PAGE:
Islam 101?

Religion | Parents, pundits, and pedagogues battle over New York's Arabic school

Issue: "Safe haven," Sept. 15, 2007

BROOKLYN, N.Y.- Most students starting middle school face problems like pimples and algebra. But when sixth-grader Noor Hasne walked into Khalil Gibran International Academy (KGIA) for the first time on Sept. 4, she faced reporters, uniformed security guards, and the opposition of a 500-strong grassroots coalition.

Amal Hasne, a pregnant mom trailed by a toddler and wearing the traditional Muslim headscarf, said she enrolled her daughter in the public school because it teaches Arabic, a language she wants Noor to learn and pass on to her own daughters. But KGIA's critics, including the "Stop the Madrassa" coalition, say that the school will teach not just Arabic but the Islamic religion as well.

KGIA is located in a Brooklyn neighborhood with a high Muslim population, just down the street from a Chinese restaurant that serves cuisine approved by Muslim religious law. The school is starting with 57 sixth-graders and plans to add a grade each year on the way to becoming a 6-12 school. According to its Executive Summary, the school's primary focus is "learning about the richness and diversity of Arab culture and history," including "the history, culture and official language of the Arab Nations."

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"Stop the Madrassa" members ask why the Summary mentions only one culture. Pamela Hall, Stop the Madrassa board member, said her group fears the school will teach only Islam, ignoring Arabic-speaking religious groups like Coptic Christians, Maronite Christians, and Sephardic Jews: "Please tell us how they're going to talk and teach about the rest of the Middle East." Melody Meyer, spokesperson for the New York City Department of Education, said any accusation of political or religious indoctrination is "absolutely false."

Frank Gaffney, president of the Washington-based Center for Security Policy, says the school has not provided the information citizens need to judge for themselves. In a Stop the Madrassa press conference, Gaffney asked, "Who are the teachers? What are the textbooks? Who will be providing the after-school program?" Stop the Madrassa has filed four Freedom of Information Law requests, asking that the school supply details.

KGIA has stated that students will take classes in the Arabic language, Arabic visual arts, and Arabic music. History classes will focus on Arab-American contributions to American history. Michigan State University is helping the school craft its Arabic-language curriculum, not yet in place.

That curriculum is a red flag for Daniel Pipes of the Middle East Forum, who told WORLD that a school can teach Arabic objectively only by "rigorously controlling for political and religious pressures, making sure that these do not impinge on the learning process." Pipes said that since the curriculum was still "under wraps as though it were a military secret," citizens must look at school personnel to learn what the school represents.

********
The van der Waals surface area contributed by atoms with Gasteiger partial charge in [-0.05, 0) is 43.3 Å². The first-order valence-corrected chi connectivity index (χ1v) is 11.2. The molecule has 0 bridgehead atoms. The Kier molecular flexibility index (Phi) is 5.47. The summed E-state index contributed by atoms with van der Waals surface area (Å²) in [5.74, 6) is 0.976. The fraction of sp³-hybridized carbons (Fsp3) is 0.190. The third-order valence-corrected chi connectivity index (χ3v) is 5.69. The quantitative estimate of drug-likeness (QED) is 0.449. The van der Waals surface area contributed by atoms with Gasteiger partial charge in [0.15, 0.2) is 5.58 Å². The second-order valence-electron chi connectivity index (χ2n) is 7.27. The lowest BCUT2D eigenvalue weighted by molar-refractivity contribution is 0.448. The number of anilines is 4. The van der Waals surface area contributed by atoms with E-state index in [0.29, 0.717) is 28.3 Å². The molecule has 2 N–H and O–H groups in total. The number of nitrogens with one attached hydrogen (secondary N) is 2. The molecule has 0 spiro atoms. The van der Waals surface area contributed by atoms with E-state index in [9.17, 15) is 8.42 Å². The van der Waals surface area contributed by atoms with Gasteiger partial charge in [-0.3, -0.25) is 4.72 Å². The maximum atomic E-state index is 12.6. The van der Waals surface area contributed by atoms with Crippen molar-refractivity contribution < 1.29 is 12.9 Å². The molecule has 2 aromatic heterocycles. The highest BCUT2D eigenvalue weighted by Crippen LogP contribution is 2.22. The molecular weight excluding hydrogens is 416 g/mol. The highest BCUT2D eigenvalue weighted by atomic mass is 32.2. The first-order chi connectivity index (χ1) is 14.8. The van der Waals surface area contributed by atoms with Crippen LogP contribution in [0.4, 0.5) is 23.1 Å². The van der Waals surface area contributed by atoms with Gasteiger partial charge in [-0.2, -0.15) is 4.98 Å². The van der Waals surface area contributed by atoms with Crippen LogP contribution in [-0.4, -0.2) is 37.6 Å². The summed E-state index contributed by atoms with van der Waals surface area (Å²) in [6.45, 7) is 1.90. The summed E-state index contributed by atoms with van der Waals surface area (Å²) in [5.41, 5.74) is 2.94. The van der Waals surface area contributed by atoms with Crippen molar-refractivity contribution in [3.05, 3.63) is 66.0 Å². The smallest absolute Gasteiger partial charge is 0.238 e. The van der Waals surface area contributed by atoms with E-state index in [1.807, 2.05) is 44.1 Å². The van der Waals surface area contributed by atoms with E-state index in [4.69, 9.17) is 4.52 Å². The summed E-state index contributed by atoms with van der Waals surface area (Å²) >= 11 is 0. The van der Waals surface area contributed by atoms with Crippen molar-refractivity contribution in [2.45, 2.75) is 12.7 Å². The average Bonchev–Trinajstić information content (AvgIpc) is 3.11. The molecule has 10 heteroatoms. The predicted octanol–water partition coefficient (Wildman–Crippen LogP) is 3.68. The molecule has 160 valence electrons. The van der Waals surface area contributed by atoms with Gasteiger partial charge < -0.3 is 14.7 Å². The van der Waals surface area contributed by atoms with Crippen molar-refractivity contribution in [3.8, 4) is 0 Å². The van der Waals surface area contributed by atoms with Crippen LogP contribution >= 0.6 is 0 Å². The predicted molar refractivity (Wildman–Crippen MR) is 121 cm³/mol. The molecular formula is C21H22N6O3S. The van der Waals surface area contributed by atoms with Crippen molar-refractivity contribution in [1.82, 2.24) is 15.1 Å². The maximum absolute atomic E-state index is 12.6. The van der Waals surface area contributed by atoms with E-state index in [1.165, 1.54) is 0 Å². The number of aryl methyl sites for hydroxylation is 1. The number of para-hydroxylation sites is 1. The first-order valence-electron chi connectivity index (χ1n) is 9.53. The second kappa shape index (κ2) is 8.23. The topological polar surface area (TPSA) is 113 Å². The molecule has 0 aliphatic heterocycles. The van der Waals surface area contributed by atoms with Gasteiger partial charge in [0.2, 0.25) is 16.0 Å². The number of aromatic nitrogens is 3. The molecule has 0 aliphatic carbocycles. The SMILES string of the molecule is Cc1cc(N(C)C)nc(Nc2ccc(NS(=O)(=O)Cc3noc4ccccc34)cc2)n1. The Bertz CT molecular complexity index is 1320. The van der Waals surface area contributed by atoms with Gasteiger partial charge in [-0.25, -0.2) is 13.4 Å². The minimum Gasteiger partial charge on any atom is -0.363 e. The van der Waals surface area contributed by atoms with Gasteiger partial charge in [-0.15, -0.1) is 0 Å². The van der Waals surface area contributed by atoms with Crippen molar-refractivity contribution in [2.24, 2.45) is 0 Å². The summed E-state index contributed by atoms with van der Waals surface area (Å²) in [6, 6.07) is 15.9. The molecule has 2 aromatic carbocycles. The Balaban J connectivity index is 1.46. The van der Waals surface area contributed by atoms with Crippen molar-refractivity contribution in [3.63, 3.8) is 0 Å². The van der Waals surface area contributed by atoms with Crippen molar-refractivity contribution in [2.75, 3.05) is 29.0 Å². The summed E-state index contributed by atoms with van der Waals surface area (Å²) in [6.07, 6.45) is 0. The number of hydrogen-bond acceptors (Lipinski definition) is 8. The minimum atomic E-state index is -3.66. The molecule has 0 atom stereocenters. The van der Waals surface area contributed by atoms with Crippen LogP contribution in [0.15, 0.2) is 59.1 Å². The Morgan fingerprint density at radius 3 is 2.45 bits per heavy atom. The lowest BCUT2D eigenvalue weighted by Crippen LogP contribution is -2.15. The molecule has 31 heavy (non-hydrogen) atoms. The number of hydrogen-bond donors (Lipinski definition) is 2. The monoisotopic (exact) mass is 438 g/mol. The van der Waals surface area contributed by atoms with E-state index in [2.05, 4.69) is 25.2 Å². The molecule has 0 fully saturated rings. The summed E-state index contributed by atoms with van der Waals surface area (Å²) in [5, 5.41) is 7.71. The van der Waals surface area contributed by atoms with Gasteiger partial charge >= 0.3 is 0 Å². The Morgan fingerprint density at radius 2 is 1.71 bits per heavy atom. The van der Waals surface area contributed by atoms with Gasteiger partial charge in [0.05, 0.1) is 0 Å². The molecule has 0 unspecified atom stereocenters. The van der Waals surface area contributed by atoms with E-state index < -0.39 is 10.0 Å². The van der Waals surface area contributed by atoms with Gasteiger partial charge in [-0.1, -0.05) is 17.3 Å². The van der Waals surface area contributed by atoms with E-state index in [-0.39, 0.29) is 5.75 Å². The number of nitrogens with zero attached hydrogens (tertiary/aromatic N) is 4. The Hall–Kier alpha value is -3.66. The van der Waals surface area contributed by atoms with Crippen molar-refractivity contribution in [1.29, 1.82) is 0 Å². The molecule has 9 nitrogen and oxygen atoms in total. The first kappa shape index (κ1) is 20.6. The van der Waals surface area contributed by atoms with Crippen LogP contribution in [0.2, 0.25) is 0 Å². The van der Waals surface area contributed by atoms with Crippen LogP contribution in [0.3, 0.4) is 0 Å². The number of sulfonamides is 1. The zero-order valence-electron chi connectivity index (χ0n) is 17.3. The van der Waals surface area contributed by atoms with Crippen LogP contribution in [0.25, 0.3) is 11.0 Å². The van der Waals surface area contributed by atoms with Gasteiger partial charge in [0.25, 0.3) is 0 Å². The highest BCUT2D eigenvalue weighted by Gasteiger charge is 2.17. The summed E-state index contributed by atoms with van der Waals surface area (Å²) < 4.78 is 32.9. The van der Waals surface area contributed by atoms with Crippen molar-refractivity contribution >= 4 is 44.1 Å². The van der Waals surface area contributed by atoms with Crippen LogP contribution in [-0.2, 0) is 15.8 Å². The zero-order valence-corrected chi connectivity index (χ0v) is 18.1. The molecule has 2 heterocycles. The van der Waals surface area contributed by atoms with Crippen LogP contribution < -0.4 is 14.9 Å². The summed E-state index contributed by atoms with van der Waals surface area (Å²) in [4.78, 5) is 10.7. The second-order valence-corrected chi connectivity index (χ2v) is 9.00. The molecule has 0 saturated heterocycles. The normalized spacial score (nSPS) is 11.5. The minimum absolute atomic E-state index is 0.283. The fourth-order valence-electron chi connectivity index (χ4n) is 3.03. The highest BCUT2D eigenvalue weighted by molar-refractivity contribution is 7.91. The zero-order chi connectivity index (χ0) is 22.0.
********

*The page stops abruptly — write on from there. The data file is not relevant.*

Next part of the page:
Stop the Madrassa board member Hall said that school personnel have been "very loudly stating the Islamist ideology we are concerned about." Jeffrey Wiesenfeld, a City University of New York trustee, complained that the KGIA advisory board consists "of a few left-wing rabbis and a few right-wing imams." For example, advisory board member Talib Abdul-Rashid is an imam at the Mosque of Islamic Brotherhood in Harlem: That mosque's website proclaims, "Allah is our goal. The prophet Muhammad is our leader. The Quran is our constitution. Jihad is our way. And death in the way of Allah is our promised end."

The Department of Education's Meyer said the school is no different from the 70 other dual-language schools in New York City: "They have the same focus and mission. . . . The Middle East is not a religious focus. It's not going to focus on any one religion or ideology." She says her department will monitor the school using an academic assessment test, and a Special Commission of Investigations will conduct an investigation if needed.

Several Muslims have added their voices to those opposing the school. Eblan Farris, board member of the Friends of Khalil Gibran Council, said the school "would not honor the legacy of this great poet," a Lebanese-American Christian. M. Zuhdi Jasser, chairman of the American Islamic Forum for Democracy, said that the school can't choose between Arabic culture and Islam: "If you're looking at Arabic culture and you remove the Islamic spiritual aspect of that, then you destroy it. . . . It would be no different than trying to take Christianity out of European culture." Jasser said his organization is against "any type of public funding for a theme school that is based on culture and religion," not just because it favors one faith over another but also because "collectivization and segregation" stimulate Islamic nationalism.


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